According to Brockington (2004) the term ‘postnatal depression’ (PND) is a lay term that has been useful in reducing the stigma attached to mental illness, which means that women have found it a more socially acceptable condition to seek help for. Nevertheless, deaths from mental illness are actually the leading cause of maternal death (Lewis 2001). The Confidential Enquiry into Maternal Deaths recommends that a relatively simple procedure should be instituted in every antenatal clinic to identify women at risk of postnatal psychiatric illness and/or self-harm (Drife 1998, Lewis 2001).

This could prove to be problematical for midwives as NICE guidelines (2003) state that pregnant women should not be offered antenatal education interventions to reduce perinatal or postnatal depression, as these interventions have not been shown to be effective. Conversely key recommendations presented in Mainstreaming Gender and Women’s Mental Health (DOH 2003) make it clear that services should consider staff training needs particularly for midwives and health visitors, furthermore, information related to mental health in pregnancy and how to access help should be available to all women. A point reiterated in The National Service Framework (DH 2004). It would be difficult for midwives to broach the subject of mental illness and identify women at risk; without offering some form of information related to mental health issues.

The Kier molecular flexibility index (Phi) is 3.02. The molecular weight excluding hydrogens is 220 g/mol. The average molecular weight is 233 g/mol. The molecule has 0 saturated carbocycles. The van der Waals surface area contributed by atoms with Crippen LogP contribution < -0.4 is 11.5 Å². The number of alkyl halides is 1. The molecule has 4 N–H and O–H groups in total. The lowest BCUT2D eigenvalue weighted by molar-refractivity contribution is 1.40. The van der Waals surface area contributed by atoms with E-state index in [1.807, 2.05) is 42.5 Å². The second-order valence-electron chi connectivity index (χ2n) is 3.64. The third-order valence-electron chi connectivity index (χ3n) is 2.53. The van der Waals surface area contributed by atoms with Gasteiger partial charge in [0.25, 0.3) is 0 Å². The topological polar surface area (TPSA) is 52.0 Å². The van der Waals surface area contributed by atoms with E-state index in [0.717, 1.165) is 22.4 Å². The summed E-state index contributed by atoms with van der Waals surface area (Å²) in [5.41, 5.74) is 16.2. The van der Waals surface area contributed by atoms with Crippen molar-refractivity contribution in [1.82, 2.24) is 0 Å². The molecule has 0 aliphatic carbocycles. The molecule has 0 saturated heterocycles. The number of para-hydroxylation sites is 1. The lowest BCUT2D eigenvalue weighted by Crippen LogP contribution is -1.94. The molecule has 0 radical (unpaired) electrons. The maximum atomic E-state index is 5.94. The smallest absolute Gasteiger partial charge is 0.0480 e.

Women who have a family history or have had major depression in the past have a higher risk of becoming depressed in pregnancy and developing a postnatal psychiatric illness which affects approximately 10 to 13% (O’Hara ; Swain1996) of all mothers. Puerperal psychosis affects 2: 1000 women (Lewis 2001) and usually occurs early in the puerperium. Non-psychotic postnatal depression has a peak onset of 4 – 6 weeks. Detection not ‘diagnosis’ is aided by use of the Edinburgh Postnatal Depression Scale (EPDS, Cox et al 1989); the Health Visitor will complete an EPDS with all women between 4 – 6 weeks postpartum and again between 3 – 4 months. Baby blues, which occurs 3 – 5 days postpartum, usually resolves spontaneously, it is considered a normal physiological response (Strass 2002), and affects up to 80% of all mothers (Ussher 2004).

The literature suggests that postnatal depression is a normal response to a life event (Murray et al 1995, Paykel 2002). Many researchers argue that there is little to distinguish PND from depression occurring at other times (O’Hara and Zekoski 1988; Watson et al. 1984; Whiffen 1991, 1992; Whiffen and Gotlib 1993 cited by Hagen 1999), with Nicolson (1990) describing it as parallel to a ‘grief reaction’ and part of a normal postnatal profile.